You don’t expect rampant urban culture in the sultry South Pacific, but it’s there. That’s because like it or not, Papeete is a relatively big city that’s home to about half the population of French Polynesia, or about 130,000 people. Also, the city will never run out of reinforced concrete walls and frustrated youth.
Tourists are funny about graffiti-we like it in places like Berlin or in Banksy’s latest coffee table book but tend to get uppity if it’s the backdrop to our tropical honeymoon. But judge not. Graffiti is a fairly honest art form-the subjects and sayings that get sprayed across the blank walls of any city says a lot about the place. In Papeete you’ll find a mix of adolescent tagging to bigger displays of initials and elaborate paintings with Polynesian motifs. Word on the street is that the Polynesian graffiti renaissance is on.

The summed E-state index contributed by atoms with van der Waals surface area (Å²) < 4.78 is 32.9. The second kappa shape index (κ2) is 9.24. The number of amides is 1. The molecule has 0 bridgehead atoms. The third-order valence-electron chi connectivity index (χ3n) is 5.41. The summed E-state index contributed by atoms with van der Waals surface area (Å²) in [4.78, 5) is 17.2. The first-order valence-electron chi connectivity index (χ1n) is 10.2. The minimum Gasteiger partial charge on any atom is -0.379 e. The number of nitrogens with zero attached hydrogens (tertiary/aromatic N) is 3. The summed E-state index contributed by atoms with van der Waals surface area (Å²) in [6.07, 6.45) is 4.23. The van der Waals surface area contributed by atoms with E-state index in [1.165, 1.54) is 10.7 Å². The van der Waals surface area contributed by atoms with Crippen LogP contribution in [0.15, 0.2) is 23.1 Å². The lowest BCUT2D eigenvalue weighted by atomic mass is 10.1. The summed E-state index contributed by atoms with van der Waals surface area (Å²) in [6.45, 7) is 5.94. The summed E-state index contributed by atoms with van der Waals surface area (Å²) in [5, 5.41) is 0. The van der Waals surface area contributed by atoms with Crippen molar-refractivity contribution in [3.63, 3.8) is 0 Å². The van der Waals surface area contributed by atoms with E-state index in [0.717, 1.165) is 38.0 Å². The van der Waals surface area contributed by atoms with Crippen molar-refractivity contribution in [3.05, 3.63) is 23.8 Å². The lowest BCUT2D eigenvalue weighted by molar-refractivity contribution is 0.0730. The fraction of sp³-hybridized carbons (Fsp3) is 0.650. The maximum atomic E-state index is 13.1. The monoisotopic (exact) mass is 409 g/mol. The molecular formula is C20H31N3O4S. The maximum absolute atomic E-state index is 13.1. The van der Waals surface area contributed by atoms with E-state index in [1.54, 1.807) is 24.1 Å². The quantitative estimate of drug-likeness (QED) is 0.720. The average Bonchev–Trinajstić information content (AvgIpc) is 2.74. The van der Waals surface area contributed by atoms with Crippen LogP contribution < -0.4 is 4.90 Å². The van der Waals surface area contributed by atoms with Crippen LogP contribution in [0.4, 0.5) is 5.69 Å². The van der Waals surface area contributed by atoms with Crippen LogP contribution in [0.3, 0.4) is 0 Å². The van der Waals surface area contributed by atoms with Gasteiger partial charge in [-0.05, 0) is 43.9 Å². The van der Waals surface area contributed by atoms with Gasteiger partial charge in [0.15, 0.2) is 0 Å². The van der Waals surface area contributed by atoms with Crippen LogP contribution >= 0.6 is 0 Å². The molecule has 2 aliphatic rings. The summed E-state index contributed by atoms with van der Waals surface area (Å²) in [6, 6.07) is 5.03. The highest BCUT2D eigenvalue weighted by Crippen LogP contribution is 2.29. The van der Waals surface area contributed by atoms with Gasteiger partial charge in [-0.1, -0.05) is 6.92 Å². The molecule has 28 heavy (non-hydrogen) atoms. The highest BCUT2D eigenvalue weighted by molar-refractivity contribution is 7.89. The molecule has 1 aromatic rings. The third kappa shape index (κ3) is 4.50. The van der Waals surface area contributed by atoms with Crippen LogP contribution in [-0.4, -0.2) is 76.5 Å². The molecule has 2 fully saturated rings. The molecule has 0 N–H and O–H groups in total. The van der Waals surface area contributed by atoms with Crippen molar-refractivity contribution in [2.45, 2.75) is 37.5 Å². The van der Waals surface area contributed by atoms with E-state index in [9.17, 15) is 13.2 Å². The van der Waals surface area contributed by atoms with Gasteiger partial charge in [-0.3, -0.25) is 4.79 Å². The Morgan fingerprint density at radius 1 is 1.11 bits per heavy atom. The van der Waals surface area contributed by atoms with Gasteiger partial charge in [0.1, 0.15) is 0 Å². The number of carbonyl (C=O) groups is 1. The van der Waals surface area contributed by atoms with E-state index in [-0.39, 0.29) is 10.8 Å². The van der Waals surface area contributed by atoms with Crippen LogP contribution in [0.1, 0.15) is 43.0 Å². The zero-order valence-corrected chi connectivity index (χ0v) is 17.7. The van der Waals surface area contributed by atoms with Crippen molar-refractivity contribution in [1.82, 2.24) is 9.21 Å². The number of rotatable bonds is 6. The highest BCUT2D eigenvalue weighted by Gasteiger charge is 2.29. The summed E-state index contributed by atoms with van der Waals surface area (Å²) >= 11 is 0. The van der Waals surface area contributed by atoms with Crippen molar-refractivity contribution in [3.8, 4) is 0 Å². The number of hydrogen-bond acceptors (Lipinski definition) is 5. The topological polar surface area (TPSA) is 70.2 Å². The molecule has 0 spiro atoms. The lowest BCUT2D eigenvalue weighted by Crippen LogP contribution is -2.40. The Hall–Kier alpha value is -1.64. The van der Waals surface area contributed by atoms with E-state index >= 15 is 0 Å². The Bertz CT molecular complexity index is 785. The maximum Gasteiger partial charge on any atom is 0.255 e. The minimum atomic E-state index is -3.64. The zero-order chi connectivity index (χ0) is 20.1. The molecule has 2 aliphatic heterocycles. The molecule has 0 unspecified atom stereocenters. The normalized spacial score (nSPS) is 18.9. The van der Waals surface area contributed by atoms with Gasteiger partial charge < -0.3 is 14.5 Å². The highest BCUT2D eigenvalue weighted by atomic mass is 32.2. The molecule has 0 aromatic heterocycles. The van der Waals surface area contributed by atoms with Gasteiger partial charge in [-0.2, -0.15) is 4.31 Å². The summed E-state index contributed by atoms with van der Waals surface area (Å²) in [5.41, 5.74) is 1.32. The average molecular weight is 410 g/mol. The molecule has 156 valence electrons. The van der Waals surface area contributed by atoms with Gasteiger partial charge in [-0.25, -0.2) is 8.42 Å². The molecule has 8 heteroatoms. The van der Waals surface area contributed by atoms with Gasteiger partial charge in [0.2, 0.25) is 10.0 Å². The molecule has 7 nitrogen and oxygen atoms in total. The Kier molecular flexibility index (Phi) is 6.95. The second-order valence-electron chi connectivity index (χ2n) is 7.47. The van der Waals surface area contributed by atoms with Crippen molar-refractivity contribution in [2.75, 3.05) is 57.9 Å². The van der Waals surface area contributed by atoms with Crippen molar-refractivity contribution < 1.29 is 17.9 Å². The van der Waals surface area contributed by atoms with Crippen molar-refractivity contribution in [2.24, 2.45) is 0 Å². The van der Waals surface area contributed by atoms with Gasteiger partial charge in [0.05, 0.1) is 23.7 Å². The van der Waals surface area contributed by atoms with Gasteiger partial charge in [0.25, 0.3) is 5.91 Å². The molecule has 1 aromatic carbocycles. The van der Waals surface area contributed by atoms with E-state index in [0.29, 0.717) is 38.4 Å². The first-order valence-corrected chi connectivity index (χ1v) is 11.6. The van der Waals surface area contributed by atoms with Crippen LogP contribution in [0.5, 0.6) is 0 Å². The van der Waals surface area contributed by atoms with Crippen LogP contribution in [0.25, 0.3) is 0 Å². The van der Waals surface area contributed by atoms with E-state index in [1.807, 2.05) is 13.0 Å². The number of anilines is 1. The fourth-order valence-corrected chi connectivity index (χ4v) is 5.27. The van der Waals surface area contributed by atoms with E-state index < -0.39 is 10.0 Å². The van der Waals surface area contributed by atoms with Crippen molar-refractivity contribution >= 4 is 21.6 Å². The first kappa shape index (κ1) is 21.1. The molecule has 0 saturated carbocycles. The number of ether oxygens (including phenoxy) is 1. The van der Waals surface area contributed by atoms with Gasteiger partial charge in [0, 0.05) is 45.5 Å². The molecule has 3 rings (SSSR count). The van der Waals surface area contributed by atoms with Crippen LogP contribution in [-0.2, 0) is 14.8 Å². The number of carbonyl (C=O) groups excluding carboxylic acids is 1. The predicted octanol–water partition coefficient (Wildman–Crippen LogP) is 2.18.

Some come one, come all! Pack up your stencils and spray cans, Tahiti’s open for coloring . . . except that it’s not. Anyone caught “vandalizing” anything bigger than a broken cinder block gets an automatic 4,000 Euro fine. Last year, 35 aspiring artists were charged en masse.
Better to enjoy the artwork of the risk-takers by day. A walk through the downtown backstreets of Papeete reveals the signs of many busy artists, as does the skate park and surrounding areas in the suburb of Faaa. But venture out into other islands and you’ll find good and bad art scribbled everywhere. Even the abandoned swimming pools of Moorea are fair game for les graffitistes.
To get connected with the Tahitian street art scene, visit the island’s Kreativ Concept Association, which is an innocent collective of “fresco and mural enthusiasts.” They also happen to sell spray paint, stencils, and T-shirts that read “Graffiti is not a crime.”